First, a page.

Where Telecommunications Began
Anritsu for Fiber Optics: Ushering in the Age of Optical Communications
A Driving Force in the Age of High-Speed Global Connection
Responding to the Rise of IP Networks
Leading the 3G Field in the New Age of Mobile Phones
Helping to Bring the World Mobile Phone Services
A Driving Force in the Rise of Mobile Broadband
IoT/5G: The Future of Communication
Providing Food Safety
Our Role in the Age of Mass Production of Food
Preventing Endangerment of Lives and Ensuring Quality of Life Worldwide
The History of Wireless Communication
Mobile phones are now ubiquitous, owned by almost everybody. Japan’s first mobile phones were analog car phones developed in 1979. 1985 brought the first portable phones, which were so heavy that they required a shoulder strap. Handheld mobile phones came on the scene in 1987 and gradually became smaller in the years that followed. PDC, the second-generation method of digital communication that was also known as 2G, was adopted in 1993, followed by a regulatory reform in 1994 which freed up sales of mobile devices. This marked the beginning of the world’s mobile phone culture. 2001 was a major turning point, with the number of mobile phone contracts in Japan overtaking the number of fixed-line telephones. 2001 also brought the third-generation of mobile phone services, called i-mode. Mobile phones evolved to include data-based communication in addition to traditional phone calls, paving the way for smartphones. Anritsu led the way throughout this transition, aiding in the advancement and development of mobile communication systems by providing essential measuring instruments for the R&D and manufacturing of mobile devices.
Measuring instrument series for wireless digital mobile devices: MT8801A/B
Anritsu began providing measuring instruments for 2G devices with the development of a measuring instrument for the R&D of PDC and personal handy-phones (PHS) in 1991. In 1993, we developed a PDC terminal test set composed of three instruments, comprising a digital modulation signal generator, digital mobile radio transmitter tester and signaling tester. This covered all of the necessary functions for testing mobile phones, earning the product great acclaim and a 70% share in the Japanese market. We refined our three instruments in 1995, developing a PDC measuring instrument (the MT8801A/B) that provided all three functions in one box. These products aided in the development and manufacturing of mobile phones as sales exploded after the regulatory reform.
In the late 1990s, R&D began in Japan for the W-CDMA, a third-generation (3G) mobile phone with faster data communication functions. The industry was in desperate need of measuring instruments with new technology such as advanced digital modulation technology and complex communication protocols.
In the late 1990s, R&D began for a mobile phone system that was capable of faster data transfers, and a market sprang up in Japan for measuring instruments to aid in its development. Proper discussions on a post-2G system also began in the US. Anritsu responded to these needs by setting up a Japan-US engineering team at the R&D facility in the US. We formed a trust relationship with major chipset vendors and worked on joint development projects.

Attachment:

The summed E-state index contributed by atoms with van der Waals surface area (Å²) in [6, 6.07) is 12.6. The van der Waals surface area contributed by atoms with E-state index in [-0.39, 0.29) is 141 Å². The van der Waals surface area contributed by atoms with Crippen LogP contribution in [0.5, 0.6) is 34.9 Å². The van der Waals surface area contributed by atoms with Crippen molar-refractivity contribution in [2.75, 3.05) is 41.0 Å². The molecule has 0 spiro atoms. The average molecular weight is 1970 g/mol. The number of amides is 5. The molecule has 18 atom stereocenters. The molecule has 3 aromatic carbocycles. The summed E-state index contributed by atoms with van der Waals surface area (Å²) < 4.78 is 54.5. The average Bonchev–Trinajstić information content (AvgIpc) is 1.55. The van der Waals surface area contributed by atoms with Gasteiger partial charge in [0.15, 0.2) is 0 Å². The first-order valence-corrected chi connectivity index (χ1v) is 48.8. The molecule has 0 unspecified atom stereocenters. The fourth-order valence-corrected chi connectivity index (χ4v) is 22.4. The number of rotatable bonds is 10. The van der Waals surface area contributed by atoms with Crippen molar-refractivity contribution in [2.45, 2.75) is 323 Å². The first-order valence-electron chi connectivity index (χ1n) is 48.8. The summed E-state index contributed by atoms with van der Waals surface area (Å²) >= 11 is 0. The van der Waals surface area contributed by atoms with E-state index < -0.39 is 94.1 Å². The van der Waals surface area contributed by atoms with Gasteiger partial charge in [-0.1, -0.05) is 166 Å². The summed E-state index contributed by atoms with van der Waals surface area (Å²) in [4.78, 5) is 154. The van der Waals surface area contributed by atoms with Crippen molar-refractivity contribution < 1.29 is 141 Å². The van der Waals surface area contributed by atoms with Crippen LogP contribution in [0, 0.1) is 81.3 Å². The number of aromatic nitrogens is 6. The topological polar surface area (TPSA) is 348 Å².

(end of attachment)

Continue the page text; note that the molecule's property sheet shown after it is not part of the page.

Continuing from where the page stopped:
1998 brought a revolutionary change in the mobile industry with the formation of the 3rd Generation Partnership Project (3GPP), an organization for global standardization of the third generation of mobile phones. This was the beginning of a standard that would enable mobile phones to connect to any network in the world.
Anritsu was involved in the 3GPP from its inauguration ceremony held in the south of France. We helped to create the international standards for 3G mobile phone systems, chairing and then deputy chairing the measurement standard groups for the radio frequency and protocol (communication procedure). Through this work, we built a pipeline between telecommunication operators, device vendors and chipset vendors around the world and amassed cutting-edge technology.
Anritsu approached product development for this field with the aspiration of connecting the world via 3G, and in 1998 we developed the world’s first 3G-compatible signal generator, transmitter tester and signaling tester, making a name for Anritsu in 3G technology.
W-CDMA, CDMA2000 and TD-SCDMA were adopted as the international standards for 3G mobile phone systems, and mutual compatibility was required not only between these networks but with the PDC and GSM networks used for 2G phones. To make matters even more difficult, these new networks were still under development, and it was unclear how much verification of the connections would be possible.
Anritsu solved this issue with a signaling tester that served as a base station simulator. We developed the Signaling Tester MD8480, the world’s first W-CDMA- and GSM-compatible signaling tester, in 2001. We then refined it to enable compatibility with CDMA2000 and TD-SCDMA, making it possible for engineers to build a global mobile network from their desktops.
The next task at hand was to verify that the mobile phones that had been developed would comply with the 3GPP standard. Anritsu spearheaded this work too, releasing the world’s first conformance test system in 2002. Japan provided the first 3G mobile phone service, launching the service commercially in 2003 – with the help of advanced technology from Anritsu.
Anritsu’s signaling tester and conformance test system became the de facto standard, making Anritsu known worldwide. We followed this up with a succession of solutions covering all stages from development, manufacturing and maintenance of mobile phones to construction and maintenance of base stations. These products solidified Anritsu’s brand in the 3G field and were a driving force in the global spread of 3G mobile phone services.
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